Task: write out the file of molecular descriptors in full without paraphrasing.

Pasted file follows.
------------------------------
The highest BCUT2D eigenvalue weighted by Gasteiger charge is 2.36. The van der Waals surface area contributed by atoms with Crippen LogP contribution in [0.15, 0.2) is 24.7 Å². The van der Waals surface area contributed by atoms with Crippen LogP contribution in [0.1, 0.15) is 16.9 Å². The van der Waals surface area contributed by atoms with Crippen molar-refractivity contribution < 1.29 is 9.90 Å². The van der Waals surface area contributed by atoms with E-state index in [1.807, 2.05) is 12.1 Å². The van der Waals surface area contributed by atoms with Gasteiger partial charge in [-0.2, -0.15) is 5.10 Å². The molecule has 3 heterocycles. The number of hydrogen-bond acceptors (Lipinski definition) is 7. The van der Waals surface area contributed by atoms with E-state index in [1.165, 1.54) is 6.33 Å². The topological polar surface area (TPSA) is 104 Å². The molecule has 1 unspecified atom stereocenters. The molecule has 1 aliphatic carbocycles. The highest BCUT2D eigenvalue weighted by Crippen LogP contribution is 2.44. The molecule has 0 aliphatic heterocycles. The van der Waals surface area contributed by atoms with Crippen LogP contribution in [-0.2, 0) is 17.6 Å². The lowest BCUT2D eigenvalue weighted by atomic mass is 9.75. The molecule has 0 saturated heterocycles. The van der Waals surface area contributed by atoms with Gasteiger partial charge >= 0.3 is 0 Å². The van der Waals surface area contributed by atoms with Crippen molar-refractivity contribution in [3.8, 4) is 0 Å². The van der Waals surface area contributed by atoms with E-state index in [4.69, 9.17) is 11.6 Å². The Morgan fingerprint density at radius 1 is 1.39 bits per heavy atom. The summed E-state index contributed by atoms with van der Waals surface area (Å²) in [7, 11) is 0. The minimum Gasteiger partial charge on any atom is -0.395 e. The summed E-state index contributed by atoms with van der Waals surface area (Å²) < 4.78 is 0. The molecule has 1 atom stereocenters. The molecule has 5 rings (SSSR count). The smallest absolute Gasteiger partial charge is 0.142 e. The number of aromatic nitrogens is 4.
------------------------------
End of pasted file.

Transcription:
The highest BCUT2D eigenvalue weighted by Gasteiger charge is 2.36. The van der Waals surface area contributed by atoms with Crippen LogP contribution in [0.15, 0.2) is 24.7 Å². The van der Waals surface area contributed by atoms with Crippen LogP contribution in [0.1, 0.15) is 16.9 Å². The van der Waals surface area contributed by atoms with Crippen molar-refractivity contribution < 1.29 is 9.90 Å². The van der Waals surface area contributed by atoms with E-state index in [1.807, 2.05) is 12.1 Å². The van der Waals surface area contributed by atoms with Gasteiger partial charge in [-0.2, -0.15) is 5.10 Å². The molecule has 3 heterocycles. The number of hydrogen-bond acceptors (Lipinski definition) is 7. The van der Waals surface area contributed by atoms with E-state index in [1.165, 1.54) is 6.33 Å². The topological polar surface area (TPSA) is 104 Å². The molecule has 1 unspecified atom stereocenters. The molecule has 1 aliphatic carbocycles. The highest BCUT2D eigenvalue weighted by Crippen LogP contribution is 2.44. The molecule has 0 aliphatic heterocycles. The van der Waals surface area contributed by atoms with Crippen LogP contribution in [-0.2, 0) is 17.6 Å². The lowest BCUT2D eigenvalue weighted by atomic mass is 9.75. The molecule has 0 saturated heterocycles. The van der Waals surface area contributed by atoms with Gasteiger partial charge >= 0.3 is 0 Å². The van der Waals surface area contributed by atoms with Crippen molar-refractivity contribution in [3.8, 4) is 0 Å². The van der Waals surface area contributed by atoms with E-state index in [4.69, 9.17) is 11.6 Å². The Morgan fingerprint density at radius 1 is 1.39 bits per heavy atom. The summed E-state index contributed by atoms with van der Waals surface area (Å²) in [7, 11) is 0. The minimum Gasteiger partial charge on any atom is -0.395 e. The summed E-state index contributed by atoms with van der Waals surface area (Å²) < 4.78 is 0. The molecule has 1 atom stereocenters. The molecule has 5 rings (SSSR count). The smallest absolute Gasteiger partial charge is 0.142 e. The number of aromatic nitrogens is 4.